What seals the I-deal? Exploring the role of employees' behaviours and managers' emotions

Yasin Rofcanin, Tina Kiefer, Karoline Strauss

Research output: Contribution to journalArticle

8 Citations (Scopus)
183 Downloads (Pure)

Abstract

Idiosyncratic deals (I-deals) are work arrangements between an employee and a manager, aimed at meeting the employee's specific work-related needs (Rousseau, I-deals: Idiosyncratic deals employees bargain for themselves, M. E. Sharpe, New York, NY). Studies to date have focused on the effects of successful I-deal negotiations, but have paid little attention to what determines whether negotiated I-deals are also obtained. We propose that managers play a crucial role in this process, and explore the role of managers' emotions in translating negotiation into obtainment. We suggest that I-deals are more likely to be obtained when managers feel more positive and less negative about an employee's I-deal process in the aftermath of the negotiation. We then aim to determine what shapes managers' emotions about the I-deal process. Given that I-deals are intended to be beneficial for the entire team (Rousseau, I-deals: Idiosyncratic deals employees bargain for themselves, M. E. Sharpe, New York, NY), we expect that managers feel more positive about the I-deal process of employees who engage in socially connecting behaviours following their I-deal negotiation. In contrast, managers feel more negative about the I-deal process of employees who engage in socially disconnecting behaviours. Results from a two-wave study of employees and their managers supported our hypotheses. Our findings contribute to research on I-deals by distinguishing between the negotiation and obtainment of I-deals and by highlighting the role of managers' emotions in translating negotiated I-deals into obtainment and the importance of employees' socially connecting and disconnecting behaviours following I-deal negotiations. Practitioner points: I-deals are individually negotiated work agreements between an employee and an employer about parts of their jobs or specific tasks. Previous research has predominantly focused on the negotiation of I-deals. Yet, negotiated I-deals may not always materialize. How managers feel about the I-deal process of employees in the aftermath of the negotiation is a crucial factor in translating successfully negotiated I-deals into obtained I-deals. When managers feel more positive and less negative about the I-deal process, they are more likely to facilitate the obtainment of employees' deals. Because I-deals are supposed to benefit the entire team, managers' emotions about the I-deal process are influenced by employees' behaviours following the negotiation. Managers are likely to feel more positive about an employee's I-deal process if he/she displays socially connecting behaviours and more negative when the employee disconnects from others in the aftermath of I-deal negotiations.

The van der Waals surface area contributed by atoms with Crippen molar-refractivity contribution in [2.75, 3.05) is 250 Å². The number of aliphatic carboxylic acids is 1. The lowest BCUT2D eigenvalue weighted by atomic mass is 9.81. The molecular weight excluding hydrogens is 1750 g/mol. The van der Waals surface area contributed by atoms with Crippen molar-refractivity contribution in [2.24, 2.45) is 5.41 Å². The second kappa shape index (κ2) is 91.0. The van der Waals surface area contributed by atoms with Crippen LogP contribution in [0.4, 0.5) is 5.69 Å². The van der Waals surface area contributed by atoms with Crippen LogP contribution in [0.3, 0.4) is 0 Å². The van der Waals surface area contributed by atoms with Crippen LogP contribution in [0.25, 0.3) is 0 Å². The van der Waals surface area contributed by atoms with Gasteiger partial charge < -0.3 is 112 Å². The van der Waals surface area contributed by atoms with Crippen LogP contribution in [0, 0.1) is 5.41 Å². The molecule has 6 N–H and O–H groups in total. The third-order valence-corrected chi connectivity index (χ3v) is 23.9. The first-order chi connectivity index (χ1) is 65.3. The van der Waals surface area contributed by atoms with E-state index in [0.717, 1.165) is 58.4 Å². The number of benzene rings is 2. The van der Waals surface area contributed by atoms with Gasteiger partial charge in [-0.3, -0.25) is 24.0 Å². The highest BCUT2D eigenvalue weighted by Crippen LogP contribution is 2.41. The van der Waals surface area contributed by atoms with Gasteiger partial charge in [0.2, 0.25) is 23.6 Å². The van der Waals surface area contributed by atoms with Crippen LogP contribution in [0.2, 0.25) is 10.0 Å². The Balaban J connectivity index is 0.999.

Original languageEnglish
Pages (from-to)203-224
Number of pages22
JournalJournal of Occupational and Organizational Psychology
Volume90
Issue number2
Early online date27 Jan 2017
DOIs
Publication statusPublished - 1 Jun 2017

Keywords

  • emotions
  • I-deals
  • managers
  • socially connecting behaviours
  • socially disconnecting behaviours

ASJC Scopus subject areas

  • Applied Psychology
  • Organizational Behavior and Human Resource Management

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